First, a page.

The Armenian genocide is a very sensitive subject with Turkey, as it prefers to think of that horrendous century-old bloodbath as a military clash with the Ottoman Empire, which the Armenians lost very badly–badly enough to kill about 1.5 million of the 2 million Christian Armenians living in the Ottoman Empire at the time, to be specific.
Many historians regard this as the first, but sadly not the last, mass extermination effort to roll from the twentieth century’s assembly line of horrors. The Turks adamantly refuse to acknowledge what happened to the Armenians was a planned genocide, on par with subsequent mass killings. They have also denied the magnitude of the massacre, insisting that the generally accepted figure of 1.5 million deaths is exaggerated. The Turks sometimes portray discussion of the Armenian genocide as a political attack on the legitimacy of the modern Turkish government.
The surviving Armenians and their descendants have “passed one whole century screaming to the world that this happened,” as Gaffur Turkay, the grandson of a genocide survivor, put it to The New York Times. Turkay speaks of young Armenians looking to rediscover its heritage, a task made more difficult if the Turkish government leads a substantial portion of the Middle East–and others around the world–in denying what happened to their grandparents. He personally was raised Muslim, but he recently discovered and embraced his Armenian identity and converted to Christianity. “We want to be part of this country with our original identities, just as we were a century ago,” he said of his generation.
This week brought the 100th anniversary of the event, which began on April 15, 1915. The European Union, which Turkey aspires to join, overwhelmingly approved a motion on Wednesday describing the Armenian massacre as “genocide.”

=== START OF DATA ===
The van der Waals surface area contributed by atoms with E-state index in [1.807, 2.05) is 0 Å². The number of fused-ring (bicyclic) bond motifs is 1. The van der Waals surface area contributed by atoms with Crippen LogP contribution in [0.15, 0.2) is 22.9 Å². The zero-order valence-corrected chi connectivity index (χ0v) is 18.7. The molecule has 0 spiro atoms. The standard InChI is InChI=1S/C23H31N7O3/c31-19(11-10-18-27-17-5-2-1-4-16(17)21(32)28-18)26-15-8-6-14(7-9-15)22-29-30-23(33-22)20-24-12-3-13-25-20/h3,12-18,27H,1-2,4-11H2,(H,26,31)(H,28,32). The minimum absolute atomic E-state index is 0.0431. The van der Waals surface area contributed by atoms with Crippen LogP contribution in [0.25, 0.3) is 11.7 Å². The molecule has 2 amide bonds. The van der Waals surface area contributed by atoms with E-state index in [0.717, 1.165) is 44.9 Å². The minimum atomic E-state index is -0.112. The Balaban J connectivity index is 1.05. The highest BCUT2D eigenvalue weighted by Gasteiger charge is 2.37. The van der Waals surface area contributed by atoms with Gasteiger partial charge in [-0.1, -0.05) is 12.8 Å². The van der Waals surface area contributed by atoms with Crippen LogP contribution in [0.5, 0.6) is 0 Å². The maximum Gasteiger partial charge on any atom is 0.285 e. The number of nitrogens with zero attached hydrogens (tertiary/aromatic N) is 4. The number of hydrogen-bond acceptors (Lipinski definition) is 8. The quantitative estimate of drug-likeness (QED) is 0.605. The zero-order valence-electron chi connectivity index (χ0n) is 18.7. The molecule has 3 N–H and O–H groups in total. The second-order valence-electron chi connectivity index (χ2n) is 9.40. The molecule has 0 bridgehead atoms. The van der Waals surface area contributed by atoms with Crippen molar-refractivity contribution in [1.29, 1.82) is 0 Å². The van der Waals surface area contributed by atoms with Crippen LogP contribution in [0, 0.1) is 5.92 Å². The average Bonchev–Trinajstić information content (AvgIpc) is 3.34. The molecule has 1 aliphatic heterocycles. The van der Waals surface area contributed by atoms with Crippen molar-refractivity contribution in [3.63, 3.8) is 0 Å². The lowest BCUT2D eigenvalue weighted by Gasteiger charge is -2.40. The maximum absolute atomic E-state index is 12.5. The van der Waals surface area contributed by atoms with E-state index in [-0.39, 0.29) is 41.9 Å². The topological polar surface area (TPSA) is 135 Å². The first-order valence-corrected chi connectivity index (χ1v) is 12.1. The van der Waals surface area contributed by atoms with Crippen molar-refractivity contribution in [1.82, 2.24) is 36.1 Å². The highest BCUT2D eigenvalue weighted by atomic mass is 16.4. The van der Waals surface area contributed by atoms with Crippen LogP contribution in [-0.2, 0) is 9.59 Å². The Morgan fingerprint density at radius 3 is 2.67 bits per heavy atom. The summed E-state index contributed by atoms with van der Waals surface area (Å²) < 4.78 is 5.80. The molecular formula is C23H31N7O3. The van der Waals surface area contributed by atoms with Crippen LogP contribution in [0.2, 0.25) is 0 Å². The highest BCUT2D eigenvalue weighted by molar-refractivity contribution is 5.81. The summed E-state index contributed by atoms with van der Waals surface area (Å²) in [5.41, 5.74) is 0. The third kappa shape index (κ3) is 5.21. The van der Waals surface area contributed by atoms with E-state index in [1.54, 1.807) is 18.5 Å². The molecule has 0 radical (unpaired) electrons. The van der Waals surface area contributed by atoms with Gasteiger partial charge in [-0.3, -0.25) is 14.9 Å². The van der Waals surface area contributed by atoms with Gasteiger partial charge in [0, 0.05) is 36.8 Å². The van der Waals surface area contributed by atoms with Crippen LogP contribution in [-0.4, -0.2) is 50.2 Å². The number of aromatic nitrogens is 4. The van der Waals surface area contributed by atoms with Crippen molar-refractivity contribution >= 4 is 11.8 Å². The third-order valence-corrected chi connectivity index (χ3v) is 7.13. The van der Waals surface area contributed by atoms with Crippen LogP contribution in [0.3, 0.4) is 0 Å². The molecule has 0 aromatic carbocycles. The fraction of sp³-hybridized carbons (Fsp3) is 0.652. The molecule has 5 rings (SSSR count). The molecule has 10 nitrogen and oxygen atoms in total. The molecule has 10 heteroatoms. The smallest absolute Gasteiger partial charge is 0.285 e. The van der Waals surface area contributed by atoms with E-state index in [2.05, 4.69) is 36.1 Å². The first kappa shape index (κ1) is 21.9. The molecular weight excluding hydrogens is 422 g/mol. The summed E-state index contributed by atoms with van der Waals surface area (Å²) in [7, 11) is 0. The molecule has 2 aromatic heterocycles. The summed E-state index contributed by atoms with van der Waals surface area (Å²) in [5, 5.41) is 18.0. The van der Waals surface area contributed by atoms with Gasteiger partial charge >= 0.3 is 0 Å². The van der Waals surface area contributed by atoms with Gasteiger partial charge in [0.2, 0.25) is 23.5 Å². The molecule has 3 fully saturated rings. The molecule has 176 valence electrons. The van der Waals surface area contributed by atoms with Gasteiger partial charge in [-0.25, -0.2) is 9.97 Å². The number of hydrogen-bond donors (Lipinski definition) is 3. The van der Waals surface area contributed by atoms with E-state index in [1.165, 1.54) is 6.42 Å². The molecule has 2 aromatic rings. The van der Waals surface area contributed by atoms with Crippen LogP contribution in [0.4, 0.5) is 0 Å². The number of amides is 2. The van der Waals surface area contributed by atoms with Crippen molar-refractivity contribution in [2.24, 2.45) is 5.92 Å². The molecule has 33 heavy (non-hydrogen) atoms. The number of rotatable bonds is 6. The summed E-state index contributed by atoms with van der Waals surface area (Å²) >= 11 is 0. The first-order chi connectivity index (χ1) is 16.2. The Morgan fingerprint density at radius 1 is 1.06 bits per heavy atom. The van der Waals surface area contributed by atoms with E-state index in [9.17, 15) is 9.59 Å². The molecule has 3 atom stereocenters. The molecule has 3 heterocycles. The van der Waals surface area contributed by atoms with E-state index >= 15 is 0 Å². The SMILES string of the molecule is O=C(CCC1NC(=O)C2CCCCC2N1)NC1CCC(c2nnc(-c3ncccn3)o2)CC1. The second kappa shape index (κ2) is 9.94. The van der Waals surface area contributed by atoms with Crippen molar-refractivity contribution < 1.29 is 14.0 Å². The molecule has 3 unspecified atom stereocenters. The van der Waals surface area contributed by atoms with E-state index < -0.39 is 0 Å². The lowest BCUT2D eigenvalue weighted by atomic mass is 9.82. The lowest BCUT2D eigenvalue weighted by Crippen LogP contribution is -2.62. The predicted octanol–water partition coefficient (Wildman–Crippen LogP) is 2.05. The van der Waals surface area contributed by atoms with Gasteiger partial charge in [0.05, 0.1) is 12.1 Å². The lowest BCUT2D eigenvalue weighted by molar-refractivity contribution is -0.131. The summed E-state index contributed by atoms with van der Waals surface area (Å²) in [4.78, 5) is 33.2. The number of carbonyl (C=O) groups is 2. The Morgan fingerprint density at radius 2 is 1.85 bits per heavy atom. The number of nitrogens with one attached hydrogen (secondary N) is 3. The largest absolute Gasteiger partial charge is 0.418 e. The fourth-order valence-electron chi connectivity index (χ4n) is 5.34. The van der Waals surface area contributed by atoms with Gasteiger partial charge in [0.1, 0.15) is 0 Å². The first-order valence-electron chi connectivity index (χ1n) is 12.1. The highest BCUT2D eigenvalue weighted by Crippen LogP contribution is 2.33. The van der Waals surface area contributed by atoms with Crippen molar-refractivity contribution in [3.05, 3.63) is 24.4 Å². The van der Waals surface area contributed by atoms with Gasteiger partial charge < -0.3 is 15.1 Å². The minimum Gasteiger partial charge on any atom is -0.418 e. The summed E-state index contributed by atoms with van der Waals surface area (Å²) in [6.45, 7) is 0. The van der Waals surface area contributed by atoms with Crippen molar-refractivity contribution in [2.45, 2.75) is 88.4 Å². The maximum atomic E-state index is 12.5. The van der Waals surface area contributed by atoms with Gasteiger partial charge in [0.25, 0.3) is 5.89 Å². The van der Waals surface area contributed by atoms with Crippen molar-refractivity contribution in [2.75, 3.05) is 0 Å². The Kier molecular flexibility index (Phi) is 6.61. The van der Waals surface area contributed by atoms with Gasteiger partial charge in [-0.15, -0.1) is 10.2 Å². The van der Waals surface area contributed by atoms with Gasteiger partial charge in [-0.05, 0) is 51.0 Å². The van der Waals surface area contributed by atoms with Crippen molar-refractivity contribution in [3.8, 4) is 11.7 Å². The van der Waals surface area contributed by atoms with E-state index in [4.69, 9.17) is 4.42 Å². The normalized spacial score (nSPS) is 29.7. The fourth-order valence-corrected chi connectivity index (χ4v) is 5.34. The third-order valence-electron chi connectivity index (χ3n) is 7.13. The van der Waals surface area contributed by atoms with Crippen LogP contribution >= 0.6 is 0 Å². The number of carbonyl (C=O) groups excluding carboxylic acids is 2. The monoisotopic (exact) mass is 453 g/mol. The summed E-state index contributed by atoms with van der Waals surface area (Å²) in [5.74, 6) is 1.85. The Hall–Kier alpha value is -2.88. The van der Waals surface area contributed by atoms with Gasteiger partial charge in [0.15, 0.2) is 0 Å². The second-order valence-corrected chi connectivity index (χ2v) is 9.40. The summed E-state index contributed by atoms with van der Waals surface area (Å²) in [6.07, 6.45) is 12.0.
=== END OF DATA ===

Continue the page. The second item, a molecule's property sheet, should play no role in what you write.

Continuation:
Pope Francis also used the term when he described what befell the Armenians as “the first genocide of the twentieth century,” and he called upon the entire international community to unambiguously acknowledge it as such. He said official recognition was important because “concealing or denying evil is like allowing a wound to keep bleeding without bandaging it.”
CBS News notes that the Pope has close ties to the Armenian community in his native Argentina. His pronouncement was welcomed by the Armenian Apostolic Church, whose leader, Catholicos Aram I, said international law clearly states “condemnation, recognition, and reparation of a genocide are closely interconnected.” He also declared that denying the Armenian cause would be a “violation of justice” and a “sin against God.”
The Turkish government and its Islamist president, Recep Tayyip Erdogan, did not take any of this well. Both the European Union and a previous Pope, John Paul II, have formally acknowledged the Armenian genocide in the past, but the significance of the centenary is not lost on anyone involved. The Vatican has been trying to maintain good relations with Turkey, due in part to concerns over the current persecution of Christians by Muslim extremists like ISIS, but Pope Francis still spoke out at an Armenian Mass observing the 100th anniversary of the massacre. He knew he would be heard clearly in Ankara.
After the Pope’s declaration, Turkey canceled a news conference at the Holy See and sent Prime Minister Ahmet Davutoglu out to declare, “We won’t allow our nation to be insulted through history, we won’t allow Turkey to be blackmailed through historic disputes.” He described the EU and Pope Francis as part of an “evil front” that was hatching “plots” against Turkey.
President Recep Tayyip Erdogan wanted credit for allowing Armenians to remain in Turkey at all:
There are 100,000 Armenians who are either Turkish citizens or not citizens in my country. Have they been submitted to any different treatment? They benefit from all kinds of opportunities. We could deport them, but we don’t. They are guests in our country.
That’s part of the problem: the Armenians do not want to be seen as “guests” whose “privileges” could be revoked at any moment. The previous revocation was very forceful, even if one accepts the heavily edited version of history Turkey prefers.
Erdogan declared that Turkey would simply refuse to acknowledge the recognition of Armenian genocide by the European Union, Pope Francis, and anyone else who choose to join them. “Whatever decision they take, it will go in one ear and out there,” he warned. “It is not possible for the Turkish Republic to accept such a sin, such a crime.”